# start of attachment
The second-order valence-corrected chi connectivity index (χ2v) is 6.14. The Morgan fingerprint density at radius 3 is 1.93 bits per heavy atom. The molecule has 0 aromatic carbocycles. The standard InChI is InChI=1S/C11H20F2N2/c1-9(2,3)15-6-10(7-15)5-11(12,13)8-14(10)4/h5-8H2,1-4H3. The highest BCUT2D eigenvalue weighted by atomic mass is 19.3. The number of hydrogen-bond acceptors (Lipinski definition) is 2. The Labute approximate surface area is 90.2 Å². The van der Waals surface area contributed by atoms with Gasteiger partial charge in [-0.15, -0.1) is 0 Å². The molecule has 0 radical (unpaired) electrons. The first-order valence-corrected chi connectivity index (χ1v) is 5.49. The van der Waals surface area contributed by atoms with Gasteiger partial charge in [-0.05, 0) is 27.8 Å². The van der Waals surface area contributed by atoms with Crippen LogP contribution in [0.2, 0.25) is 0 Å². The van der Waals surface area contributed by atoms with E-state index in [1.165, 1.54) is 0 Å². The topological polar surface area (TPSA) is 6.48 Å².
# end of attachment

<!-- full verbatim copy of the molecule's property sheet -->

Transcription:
The second-order valence-corrected chi connectivity index (χ2v) is 6.14. The Morgan fingerprint density at radius 3 is 1.93 bits per heavy atom. The molecule has 0 aromatic carbocycles. The standard InChI is InChI=1S/C11H20F2N2/c1-9(2,3)15-6-10(7-15)5-11(12,13)8-14(10)4/h5-8H2,1-4H3. The highest BCUT2D eigenvalue weighted by atomic mass is 19.3. The number of hydrogen-bond acceptors (Lipinski definition) is 2. The Labute approximate surface area is 90.2 Å². The van der Waals surface area contributed by atoms with Gasteiger partial charge in [-0.15, -0.1) is 0 Å². The molecule has 0 radical (unpaired) electrons. The first-order valence-corrected chi connectivity index (χ1v) is 5.49. The van der Waals surface area contributed by atoms with Gasteiger partial charge in [-0.05, 0) is 27.8 Å². The van der Waals surface area contributed by atoms with Crippen LogP contribution in [0.2, 0.25) is 0 Å². The van der Waals surface area contributed by atoms with E-state index in [1.165, 1.54) is 0 Å². The topological polar surface area (TPSA) is 6.48 Å².